FRS; SAHFOS; University of Cambridge
|WHAT IS ALREADY HAPPENING||WHAT COULD HAPPEN|
- New marine life is arriving into our waters both by migration, range extension, and human introductionThe action bringing a non-native species to a new environment, as opposed to an extension of range..
- The number of species of non-indigenous flora, fauna and algae is increasing in marine habitats and some are causing major ecological changes.
- Distributions of some non-native species are currently limited by water temperature.
- Warmer UK waters over the last three decades are facilitating the establishment of some of these species.
- Future temperature increases could enable a wider range of species to invade and become established, replacing current native species.
What is happening now
We would suggest a medium level of confidence regarding "what is happening now". This applies to non-native species overall as the information available in the UK is moderate, and consensus is also only moderate.
What could happen in the future
However, we would allocate a high level of confidence as to future effects; there is a growing body of evidence from the rest of the world that climate change can facilitate marine invasions, and the potential risks from new introductionsThe action bringing a non-native species to a new environment, as opposed to an extension of range. in the future are both high and potentially disastrous.
One of the major problems of assessing the potential impact of climate change on non-native species is the lack of knowledge regarding where many of the species are established. There has been no full scale base-line survey of the presence of non-native species in the marine environment so the current distribution of many species is not known.
There is an urgent requirement for monitoring of the range of and effects of climate change on, established invaders. Only then can detailed risk assessments and contingency plans be prepared for future invaders. Further, the question of how climate change will interact with other ecological pressures (such as invasive species or habitat fragmentation) to create synergistic effects also needs to be considered (Sutherland et al. , 2006).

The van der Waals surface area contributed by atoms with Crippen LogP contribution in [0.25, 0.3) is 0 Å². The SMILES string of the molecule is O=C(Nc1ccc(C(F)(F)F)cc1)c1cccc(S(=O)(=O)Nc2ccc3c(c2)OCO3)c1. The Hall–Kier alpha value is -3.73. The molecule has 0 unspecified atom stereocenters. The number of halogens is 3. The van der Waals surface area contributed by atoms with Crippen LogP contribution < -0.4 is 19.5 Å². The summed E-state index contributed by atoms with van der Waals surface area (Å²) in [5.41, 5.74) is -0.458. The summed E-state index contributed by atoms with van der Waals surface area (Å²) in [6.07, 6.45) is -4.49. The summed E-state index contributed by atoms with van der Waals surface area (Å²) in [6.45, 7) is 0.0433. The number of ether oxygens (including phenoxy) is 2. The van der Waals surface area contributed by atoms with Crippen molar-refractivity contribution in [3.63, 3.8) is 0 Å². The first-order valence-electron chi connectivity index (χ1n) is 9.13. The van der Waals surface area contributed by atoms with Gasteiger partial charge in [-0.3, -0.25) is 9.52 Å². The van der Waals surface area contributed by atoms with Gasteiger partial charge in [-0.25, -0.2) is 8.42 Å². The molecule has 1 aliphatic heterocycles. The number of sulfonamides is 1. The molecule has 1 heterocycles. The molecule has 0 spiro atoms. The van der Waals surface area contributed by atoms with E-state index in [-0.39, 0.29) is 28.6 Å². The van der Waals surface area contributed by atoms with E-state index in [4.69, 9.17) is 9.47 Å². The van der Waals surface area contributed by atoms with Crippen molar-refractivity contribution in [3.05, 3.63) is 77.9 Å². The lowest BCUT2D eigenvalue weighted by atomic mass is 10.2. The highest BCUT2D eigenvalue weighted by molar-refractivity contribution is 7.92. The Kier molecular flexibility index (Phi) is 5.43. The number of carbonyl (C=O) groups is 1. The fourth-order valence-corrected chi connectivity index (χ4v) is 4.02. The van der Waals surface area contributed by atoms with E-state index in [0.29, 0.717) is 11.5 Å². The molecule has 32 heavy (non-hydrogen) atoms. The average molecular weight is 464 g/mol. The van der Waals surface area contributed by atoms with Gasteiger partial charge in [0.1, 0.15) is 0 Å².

Commercially, some economically important species have been introduced, but some associated pests and parasites adversely affecting native species have also been unintentionally introduced. Control methods, where applied to nuisance species, are fairly ineffective and no non-native marine species have yet been successfully eradicated from British waters. Of the species deliberately introduced for aquaculture, only a few bivalve molluscs have become established in the natural environment beyond the confines of their cultivation. For example Crepidula fornicata has become a dominant mollusc in estuaries on the south coast and especially in the Solent, outcompeting oysters.
The Pacific oyster, Crassostrea gigas , is an important invasive species in its own right because it is extensively cultivated in Scotland. Cultivation of this species is controlled in that it occurs in containment (i.e. on trays or in bags) and is only allowed to go ahead after a consultation process. It is assumed that the low temperature of Scottish waters would mean that this species would be unable to establish itself. There has been no successful spat fall recorded in Scottish waters although maturation of the gonad and the occasional release has been noted but not settlement or establishment of populations. As this species has become established in other countries such as the Netherlands and Germany as well as areas in the south of the UK there is potential for an increased risk of the species becoming established in Scotland as water temperatures increase. This could lead to the out-competition of native filter feeders (Eno et al. , 1997) and the extensive modification of estuarine habitats.
The introductionThe action bringing a non-native species to a new environment, as opposed to an extension of range. of non-indigenous marine plankton via ballast water can also have a considerable ecological and economic effect on regional systems (Edwards et al. 2001). Some of these species can form Harmful Algal Blooms (HABs) and as a consequence of regional climate warming it is thought that many more non-indigenous species may become established in the future (e.g. Gymnodinium catenatum)
Aquatic Ecology Group, Department of Zoology , Cambridge University, Downing Street, Cambridge, CB2 1TL
Philip C. Reid and Martin Edwards
Sir Alister Hardy Foundation for Ocean Science, The Laboratory, Citadel Hill, Plymouth, PL1 2PB.
Fisheries Research Services Marine Laboratory, PO Box 101, 375 Victoria Road, Torry, Aberdeen, UK, AB11 9DB